Migratory fish are still stopped short of insurmountable functionless dams. The rights of the Nipmuc, Massachusett and Wampanoag nations to food sovereignty and cultural survival are denied. Defunct dams disrupt natural hydrology — the slow-flowing water upstream faces rising temperatures, rapid evaporation, the accumulation of sediments and excess nutrients, and disastrously low dissolved oxygen levels; all of which contribute to invasive species growth, severe cyanobacteria blooms, biodiversity, habitat loss, and in extreme conditions, the death of all aquatic life. And above all, as climate change brings more frequent and intense heavy rainfall events, defunct dams were not designed for the intensity of today’s storms, and our homes, roads, and critical infrastructure will flood in the event of catastrophic dam failure.
A River Resurgent
Let’s set the Charles River free — by removing functionless barriers like Watertown Dam and allowing nature to take its course, our river again has the opportunity to again be a welcome place for all people, plants, and wildlife. Dam removal offers the opportunity to acknowledge the rights of present-day Nipmuc, Massachusett, and Wampanoag people, revive migratory fish populations, restore the river ecosystem, and build climate resilience across the watershed.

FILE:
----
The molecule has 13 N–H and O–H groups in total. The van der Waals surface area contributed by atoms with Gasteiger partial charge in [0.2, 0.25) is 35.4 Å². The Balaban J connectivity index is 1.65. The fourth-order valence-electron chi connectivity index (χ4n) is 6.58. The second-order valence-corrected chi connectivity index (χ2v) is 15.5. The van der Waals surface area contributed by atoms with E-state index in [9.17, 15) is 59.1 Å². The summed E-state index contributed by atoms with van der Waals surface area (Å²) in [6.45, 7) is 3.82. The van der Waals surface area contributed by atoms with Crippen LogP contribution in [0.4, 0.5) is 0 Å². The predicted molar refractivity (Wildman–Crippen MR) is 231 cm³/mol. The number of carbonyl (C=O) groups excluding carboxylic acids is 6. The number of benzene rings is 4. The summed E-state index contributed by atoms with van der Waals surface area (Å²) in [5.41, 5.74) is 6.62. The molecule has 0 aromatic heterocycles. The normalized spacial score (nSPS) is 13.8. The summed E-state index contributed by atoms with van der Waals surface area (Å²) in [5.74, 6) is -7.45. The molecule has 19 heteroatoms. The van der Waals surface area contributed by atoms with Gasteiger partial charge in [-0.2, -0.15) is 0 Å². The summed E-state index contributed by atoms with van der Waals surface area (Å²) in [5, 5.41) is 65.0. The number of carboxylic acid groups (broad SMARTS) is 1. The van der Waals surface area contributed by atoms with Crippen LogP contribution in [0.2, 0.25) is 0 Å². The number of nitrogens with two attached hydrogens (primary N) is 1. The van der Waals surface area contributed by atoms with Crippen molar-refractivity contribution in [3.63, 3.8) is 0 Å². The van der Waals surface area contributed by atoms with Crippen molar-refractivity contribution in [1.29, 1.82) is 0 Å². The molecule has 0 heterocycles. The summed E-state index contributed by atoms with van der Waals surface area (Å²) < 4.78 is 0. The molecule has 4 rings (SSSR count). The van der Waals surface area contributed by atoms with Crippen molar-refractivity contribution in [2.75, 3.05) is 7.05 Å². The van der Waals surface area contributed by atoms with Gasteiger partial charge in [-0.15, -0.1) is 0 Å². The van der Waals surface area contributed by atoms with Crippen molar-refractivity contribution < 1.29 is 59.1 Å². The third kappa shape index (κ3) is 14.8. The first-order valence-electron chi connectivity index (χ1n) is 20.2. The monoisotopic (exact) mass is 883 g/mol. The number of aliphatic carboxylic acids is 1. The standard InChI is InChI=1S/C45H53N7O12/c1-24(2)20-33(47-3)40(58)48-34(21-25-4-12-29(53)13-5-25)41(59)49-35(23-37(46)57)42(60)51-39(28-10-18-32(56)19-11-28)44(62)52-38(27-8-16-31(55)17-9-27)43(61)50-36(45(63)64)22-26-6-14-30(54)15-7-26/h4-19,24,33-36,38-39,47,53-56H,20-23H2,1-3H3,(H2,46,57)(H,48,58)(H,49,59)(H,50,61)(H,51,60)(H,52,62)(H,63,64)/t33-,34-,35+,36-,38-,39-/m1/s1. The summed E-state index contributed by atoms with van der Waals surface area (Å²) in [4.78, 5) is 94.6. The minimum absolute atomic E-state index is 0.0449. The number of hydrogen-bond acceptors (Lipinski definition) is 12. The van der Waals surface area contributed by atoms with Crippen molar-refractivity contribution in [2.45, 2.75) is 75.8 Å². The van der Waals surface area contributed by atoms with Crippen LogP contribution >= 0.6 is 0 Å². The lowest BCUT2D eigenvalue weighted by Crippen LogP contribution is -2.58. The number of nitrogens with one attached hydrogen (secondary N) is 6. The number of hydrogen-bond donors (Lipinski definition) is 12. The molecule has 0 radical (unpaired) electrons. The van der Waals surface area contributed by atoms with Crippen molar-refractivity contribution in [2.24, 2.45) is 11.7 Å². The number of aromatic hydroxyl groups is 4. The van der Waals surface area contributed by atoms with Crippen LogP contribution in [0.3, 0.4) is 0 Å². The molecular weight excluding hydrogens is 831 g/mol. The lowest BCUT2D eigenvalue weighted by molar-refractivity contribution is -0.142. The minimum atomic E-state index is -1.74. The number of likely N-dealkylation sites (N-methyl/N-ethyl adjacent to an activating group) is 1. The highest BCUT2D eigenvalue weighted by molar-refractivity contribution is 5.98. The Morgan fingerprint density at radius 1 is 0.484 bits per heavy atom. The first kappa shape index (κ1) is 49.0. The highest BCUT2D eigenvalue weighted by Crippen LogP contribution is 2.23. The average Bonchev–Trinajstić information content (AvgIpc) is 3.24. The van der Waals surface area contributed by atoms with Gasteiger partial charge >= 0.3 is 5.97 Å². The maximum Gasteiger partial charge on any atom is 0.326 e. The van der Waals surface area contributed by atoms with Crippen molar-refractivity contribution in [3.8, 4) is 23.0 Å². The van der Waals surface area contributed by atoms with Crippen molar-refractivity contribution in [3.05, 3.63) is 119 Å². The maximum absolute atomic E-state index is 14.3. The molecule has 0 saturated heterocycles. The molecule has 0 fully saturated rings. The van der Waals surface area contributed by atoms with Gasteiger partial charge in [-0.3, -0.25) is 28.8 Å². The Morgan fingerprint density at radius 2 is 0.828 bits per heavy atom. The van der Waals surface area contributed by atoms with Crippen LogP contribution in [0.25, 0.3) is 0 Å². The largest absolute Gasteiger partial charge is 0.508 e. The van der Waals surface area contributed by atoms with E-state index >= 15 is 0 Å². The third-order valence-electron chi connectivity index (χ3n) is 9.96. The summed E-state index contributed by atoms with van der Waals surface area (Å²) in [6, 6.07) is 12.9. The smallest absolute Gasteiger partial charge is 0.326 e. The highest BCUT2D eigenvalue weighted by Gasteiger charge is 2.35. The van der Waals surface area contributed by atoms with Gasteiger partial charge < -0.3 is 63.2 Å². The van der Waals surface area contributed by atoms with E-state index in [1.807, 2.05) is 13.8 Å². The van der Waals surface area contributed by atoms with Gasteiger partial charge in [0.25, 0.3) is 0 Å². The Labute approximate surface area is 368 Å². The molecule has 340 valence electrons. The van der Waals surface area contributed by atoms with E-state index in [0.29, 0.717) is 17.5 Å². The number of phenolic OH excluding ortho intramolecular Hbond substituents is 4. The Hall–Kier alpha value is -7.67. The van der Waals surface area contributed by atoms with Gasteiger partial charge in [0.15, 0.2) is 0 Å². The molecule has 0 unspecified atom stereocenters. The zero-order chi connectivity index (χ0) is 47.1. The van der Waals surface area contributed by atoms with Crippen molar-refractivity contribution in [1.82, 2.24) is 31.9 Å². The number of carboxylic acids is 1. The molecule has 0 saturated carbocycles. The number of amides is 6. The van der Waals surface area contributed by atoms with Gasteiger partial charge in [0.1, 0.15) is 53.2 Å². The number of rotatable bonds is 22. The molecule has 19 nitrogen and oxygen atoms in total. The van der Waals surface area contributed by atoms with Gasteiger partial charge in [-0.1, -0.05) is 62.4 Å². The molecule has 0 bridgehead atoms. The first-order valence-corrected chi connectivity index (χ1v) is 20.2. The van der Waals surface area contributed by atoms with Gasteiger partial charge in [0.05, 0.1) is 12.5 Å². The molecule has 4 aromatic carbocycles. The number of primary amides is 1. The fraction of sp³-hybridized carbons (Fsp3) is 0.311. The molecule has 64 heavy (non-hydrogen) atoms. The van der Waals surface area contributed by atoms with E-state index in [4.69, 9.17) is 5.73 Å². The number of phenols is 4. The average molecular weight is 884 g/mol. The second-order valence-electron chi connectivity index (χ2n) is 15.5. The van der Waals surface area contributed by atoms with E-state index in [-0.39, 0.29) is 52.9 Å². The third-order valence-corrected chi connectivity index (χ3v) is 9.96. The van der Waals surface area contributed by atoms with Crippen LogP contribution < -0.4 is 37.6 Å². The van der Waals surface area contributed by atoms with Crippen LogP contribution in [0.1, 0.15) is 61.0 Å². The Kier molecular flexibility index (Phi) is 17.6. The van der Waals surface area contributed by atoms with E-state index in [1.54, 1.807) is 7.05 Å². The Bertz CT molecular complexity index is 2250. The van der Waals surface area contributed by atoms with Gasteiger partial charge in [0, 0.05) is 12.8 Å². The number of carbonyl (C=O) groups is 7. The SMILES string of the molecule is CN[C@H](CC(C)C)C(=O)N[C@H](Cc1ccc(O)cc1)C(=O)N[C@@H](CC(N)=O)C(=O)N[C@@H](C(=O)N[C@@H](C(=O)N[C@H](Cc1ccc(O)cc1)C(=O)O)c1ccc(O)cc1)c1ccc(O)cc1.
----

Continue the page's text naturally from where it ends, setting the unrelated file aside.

Across the state of Massachusetts, over sixty relic mill dams have been removed from our rivers, including Old Mill Dam in Bellingham, and many more are under consideration for removal, including Watertown Dam, Charles River Dam in Natick, and Eagle Dam in Wrentham.
For some, dams are seen as iconic or historical structures, reminders of the area’s industrial past. Their long-lasting presence in our rivers and streams has become familiar, and dam removal presents an unknown. Some wonder how wildlife they have witnessed near the dam could adapt to such a big change. But nature knows what to do, and nostalgia should not hold back our river’s right to be free.
But what does dam removal actually look like? The Charles River’s transformation will look a little bit like this – from the instant the functionless barrier is slowly and carefully removed by engineers, in collaboration with wildlife experts and with the help of streambank restoration, our river will be resurgent – meandering more naturally through the newly created flood plain, buffered by a vibrant wetland ecosystem that helps us weather intense storms, and welcoming all manner of fish, birds, insects, and life. And the transformation will be swift – as the river’s edges are exposed to sunlight, dormant seeds will blossom from the riverbed into lush native plants – milkweed, swamp hibiscus, sedges, marsh marigold, asters, goldenrod – providing habitat for birds and wildlife and scenic beauty for all to enjoy. With the dawn of spring, migratory fish will return from the ocean, instead of stopping short at a wall of concrete, and experience free passage to an abundance of clean, cool waters and tributaries to spawn for the first time unimpeded in over four hundred years.
We will all be able to again enjoy the wonders of a wild, living river.
Learn more about Charles River Watershed Association’s efforts to remove defunct dams and restore the river ecosystem at crwa.org/dam-removal.